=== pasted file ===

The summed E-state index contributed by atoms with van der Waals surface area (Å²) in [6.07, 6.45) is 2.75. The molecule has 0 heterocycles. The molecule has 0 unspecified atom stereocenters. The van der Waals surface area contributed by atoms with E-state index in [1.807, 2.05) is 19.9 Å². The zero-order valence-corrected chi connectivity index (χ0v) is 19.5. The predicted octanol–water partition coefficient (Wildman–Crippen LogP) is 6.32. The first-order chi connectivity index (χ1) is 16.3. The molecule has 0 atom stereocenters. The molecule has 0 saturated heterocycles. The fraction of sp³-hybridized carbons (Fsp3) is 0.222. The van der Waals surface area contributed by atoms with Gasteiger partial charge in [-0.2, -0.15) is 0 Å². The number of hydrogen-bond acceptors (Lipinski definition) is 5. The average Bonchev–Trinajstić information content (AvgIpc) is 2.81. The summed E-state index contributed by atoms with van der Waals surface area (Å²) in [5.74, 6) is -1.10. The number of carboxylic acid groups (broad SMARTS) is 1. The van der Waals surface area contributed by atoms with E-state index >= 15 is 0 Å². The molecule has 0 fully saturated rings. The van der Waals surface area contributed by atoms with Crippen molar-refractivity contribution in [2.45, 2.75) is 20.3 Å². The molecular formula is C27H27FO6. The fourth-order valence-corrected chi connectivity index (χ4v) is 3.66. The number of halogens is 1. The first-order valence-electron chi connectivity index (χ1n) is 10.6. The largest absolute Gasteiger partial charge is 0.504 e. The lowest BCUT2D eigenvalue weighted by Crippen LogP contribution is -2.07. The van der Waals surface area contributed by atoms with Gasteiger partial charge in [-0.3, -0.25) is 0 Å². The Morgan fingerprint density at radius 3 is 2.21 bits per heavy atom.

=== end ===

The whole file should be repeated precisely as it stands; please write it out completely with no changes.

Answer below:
The summed E-state index contributed by atoms with van der Waals surface area (Å²) in [6.07, 6.45) is 2.75. The molecule has 0 heterocycles. The molecule has 0 unspecified atom stereocenters. The van der Waals surface area contributed by atoms with E-state index in [1.807, 2.05) is 19.9 Å². The zero-order valence-corrected chi connectivity index (χ0v) is 19.5. The predicted octanol–water partition coefficient (Wildman–Crippen LogP) is 6.32. The first-order chi connectivity index (χ1) is 16.3. The molecule has 0 atom stereocenters. The molecule has 0 saturated heterocycles. The fraction of sp³-hybridized carbons (Fsp3) is 0.222. The van der Waals surface area contributed by atoms with Gasteiger partial charge in [-0.2, -0.15) is 0 Å². The number of hydrogen-bond acceptors (Lipinski definition) is 5. The average Bonchev–Trinajstić information content (AvgIpc) is 2.81. The summed E-state index contributed by atoms with van der Waals surface area (Å²) in [5.74, 6) is -1.10. The number of carboxylic acid groups (broad SMARTS) is 1. The van der Waals surface area contributed by atoms with E-state index >= 15 is 0 Å². The molecule has 0 fully saturated rings. The van der Waals surface area contributed by atoms with Crippen molar-refractivity contribution in [2.45, 2.75) is 20.3 Å². The molecular formula is C27H27FO6. The fourth-order valence-corrected chi connectivity index (χ4v) is 3.66. The number of halogens is 1. The first-order valence-electron chi connectivity index (χ1n) is 10.6. The largest absolute Gasteiger partial charge is 0.504 e. The lowest BCUT2D eigenvalue weighted by Crippen LogP contribution is -2.07. The van der Waals surface area contributed by atoms with Gasteiger partial charge in [-0.3, -0.25) is 0 Å². The Morgan fingerprint density at radius 3 is 2.21 bits per heavy atom.